The Intergovernmental Panel on Climate Change (IPCC), a scientific body established by the World Meteorological Organization and the United Nations Environment Program, just released its fourth report to the world, and the message could not be clearer:


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The fourth report is essentially a summary of the last three scientific reports that the panel has produced. It is based on the consensus work of hundreds of scientists and scores more of policymakers. The latter is important, as the report tends to downplay concerns and leans toward the conservative more than you’d expect. Nonetheless, the consensus language of all participants sends alarm bells ringing and recommends – and almost demands – immediate action.

The report warns of “extinction,” “massive flooding,” “destruction of wetlands,” “rise of sea levels,” “intense cyclones,” “heat waves,” and “the slashing of crop yields” because of an expected increase in temperatures of 3.9 degrees (centigrade) that will occur if we do not make drastic changes.

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It also makes it clear that global warming is measurable and is occurring. It posits the blame squarely on man-made greenhouse-gas emissions (GHG), which have grown over 70% between 1970 and 2004, as it is now likely (scientific speak for “bet the house on it”) that GHG concentrations have a direct relationship with the increase in average temperature.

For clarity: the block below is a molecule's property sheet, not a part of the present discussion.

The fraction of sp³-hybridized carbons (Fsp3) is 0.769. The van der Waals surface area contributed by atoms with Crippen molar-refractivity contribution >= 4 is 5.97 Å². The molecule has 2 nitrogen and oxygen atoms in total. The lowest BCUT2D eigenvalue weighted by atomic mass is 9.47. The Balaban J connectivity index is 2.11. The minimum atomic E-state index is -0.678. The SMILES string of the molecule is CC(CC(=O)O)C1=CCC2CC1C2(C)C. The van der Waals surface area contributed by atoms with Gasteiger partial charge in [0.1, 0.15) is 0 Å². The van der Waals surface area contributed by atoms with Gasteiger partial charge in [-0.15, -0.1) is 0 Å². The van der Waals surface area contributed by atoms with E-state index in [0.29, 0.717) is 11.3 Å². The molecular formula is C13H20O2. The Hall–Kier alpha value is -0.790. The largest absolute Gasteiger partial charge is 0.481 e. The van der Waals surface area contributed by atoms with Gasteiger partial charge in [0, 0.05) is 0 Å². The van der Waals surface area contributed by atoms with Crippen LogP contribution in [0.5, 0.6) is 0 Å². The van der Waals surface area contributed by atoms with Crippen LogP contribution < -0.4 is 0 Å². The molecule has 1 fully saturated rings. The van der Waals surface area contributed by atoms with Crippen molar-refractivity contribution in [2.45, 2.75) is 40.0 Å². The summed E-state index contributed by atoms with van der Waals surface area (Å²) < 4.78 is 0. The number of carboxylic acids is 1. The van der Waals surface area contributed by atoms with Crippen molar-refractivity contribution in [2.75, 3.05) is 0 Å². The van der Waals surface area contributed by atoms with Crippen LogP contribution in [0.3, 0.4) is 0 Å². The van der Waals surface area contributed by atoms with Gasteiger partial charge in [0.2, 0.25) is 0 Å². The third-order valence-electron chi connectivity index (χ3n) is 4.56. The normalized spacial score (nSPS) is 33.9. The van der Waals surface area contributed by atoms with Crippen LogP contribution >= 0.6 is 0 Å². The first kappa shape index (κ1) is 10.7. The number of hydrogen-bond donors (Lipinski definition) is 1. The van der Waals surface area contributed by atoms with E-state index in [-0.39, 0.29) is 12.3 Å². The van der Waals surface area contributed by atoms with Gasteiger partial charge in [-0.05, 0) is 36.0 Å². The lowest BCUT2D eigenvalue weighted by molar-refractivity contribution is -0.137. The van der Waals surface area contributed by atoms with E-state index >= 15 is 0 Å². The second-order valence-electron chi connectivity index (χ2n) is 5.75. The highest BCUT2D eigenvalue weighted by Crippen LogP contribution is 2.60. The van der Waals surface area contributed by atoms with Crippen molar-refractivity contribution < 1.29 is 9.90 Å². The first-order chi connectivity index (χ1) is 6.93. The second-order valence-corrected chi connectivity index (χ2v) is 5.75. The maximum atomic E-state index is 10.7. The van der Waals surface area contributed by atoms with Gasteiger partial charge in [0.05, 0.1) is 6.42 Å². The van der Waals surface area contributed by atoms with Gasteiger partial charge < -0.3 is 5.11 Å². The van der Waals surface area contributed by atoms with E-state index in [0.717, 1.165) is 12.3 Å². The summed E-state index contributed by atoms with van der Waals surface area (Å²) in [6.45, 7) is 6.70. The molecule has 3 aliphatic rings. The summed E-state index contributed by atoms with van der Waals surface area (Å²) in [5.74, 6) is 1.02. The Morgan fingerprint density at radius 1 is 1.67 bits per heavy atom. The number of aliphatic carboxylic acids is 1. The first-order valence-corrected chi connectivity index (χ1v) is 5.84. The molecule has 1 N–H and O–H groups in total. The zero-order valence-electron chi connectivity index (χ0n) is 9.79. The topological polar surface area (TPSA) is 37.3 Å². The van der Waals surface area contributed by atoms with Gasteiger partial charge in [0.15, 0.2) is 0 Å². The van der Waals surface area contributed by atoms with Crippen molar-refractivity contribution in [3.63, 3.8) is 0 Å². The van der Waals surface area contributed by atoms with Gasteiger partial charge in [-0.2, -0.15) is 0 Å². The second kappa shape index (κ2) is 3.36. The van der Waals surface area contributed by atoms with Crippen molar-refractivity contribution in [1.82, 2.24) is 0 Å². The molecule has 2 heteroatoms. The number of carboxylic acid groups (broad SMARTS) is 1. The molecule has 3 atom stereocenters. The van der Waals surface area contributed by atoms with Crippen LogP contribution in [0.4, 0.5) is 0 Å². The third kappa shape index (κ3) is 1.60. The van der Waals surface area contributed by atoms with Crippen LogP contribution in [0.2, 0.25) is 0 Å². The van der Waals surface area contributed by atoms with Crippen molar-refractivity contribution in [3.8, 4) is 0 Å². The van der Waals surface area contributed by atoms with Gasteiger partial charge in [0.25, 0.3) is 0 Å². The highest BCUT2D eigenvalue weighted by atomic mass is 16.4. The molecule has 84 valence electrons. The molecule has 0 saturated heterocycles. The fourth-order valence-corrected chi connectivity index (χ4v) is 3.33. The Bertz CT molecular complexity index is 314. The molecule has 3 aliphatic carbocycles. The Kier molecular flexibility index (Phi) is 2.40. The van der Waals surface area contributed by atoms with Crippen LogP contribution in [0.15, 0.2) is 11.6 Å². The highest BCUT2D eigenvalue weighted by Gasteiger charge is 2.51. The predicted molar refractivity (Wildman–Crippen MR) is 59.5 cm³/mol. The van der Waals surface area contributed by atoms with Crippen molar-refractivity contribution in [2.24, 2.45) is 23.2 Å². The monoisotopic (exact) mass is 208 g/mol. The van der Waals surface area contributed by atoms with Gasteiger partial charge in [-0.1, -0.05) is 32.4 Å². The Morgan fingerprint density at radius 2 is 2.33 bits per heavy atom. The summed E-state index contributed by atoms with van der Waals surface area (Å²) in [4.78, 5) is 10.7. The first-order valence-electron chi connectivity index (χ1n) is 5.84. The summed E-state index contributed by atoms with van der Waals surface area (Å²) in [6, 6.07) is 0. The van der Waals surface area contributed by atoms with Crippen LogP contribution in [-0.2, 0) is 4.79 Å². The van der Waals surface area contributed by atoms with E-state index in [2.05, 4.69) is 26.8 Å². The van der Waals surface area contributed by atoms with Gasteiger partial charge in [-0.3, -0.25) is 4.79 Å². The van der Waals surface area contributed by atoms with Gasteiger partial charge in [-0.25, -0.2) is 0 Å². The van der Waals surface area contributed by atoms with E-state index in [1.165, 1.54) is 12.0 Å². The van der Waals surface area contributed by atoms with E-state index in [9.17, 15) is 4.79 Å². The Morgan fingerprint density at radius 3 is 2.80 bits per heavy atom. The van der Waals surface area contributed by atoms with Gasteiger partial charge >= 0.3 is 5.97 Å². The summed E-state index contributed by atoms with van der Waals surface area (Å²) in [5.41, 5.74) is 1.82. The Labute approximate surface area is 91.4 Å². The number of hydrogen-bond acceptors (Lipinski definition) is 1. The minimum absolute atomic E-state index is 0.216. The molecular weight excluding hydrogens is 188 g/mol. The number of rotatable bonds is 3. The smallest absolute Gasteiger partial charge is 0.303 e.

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Finally, the report looks into the future. What will happen if we simply continue as we are now doing, with the planned sustainable development practices? In short, an expected increase in temperature will lead to catastrophic consequences such as the ones mentioned above.

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The IPCC still believes that there is hope, thankfully, but not for long. Some of its recommendations include a dramatic increase in renewables, efforts in the increase of sustainable practices, a global effort to move away from GHG-producing practices, and an agreement of scope similar to that of Kyoto or better. And it tackles the issue of slowing down economic development to reduce carbon emissions, noting that if it were to be necessary, the impact is negligible (between a 1% gain to a 5.5% decrease), especially when compared to the economic cost of doing nothing.

All this effort would bring, at best, an increase of 2 degrees, which the IPCC believes would have serious consequences, but not catastrophic. To do this, the world would have to cut emissions, from year 2000 levels, by at least 50% in 2050.

+ Intergovernmental Panel of Climate Change AR4 Synthesis Report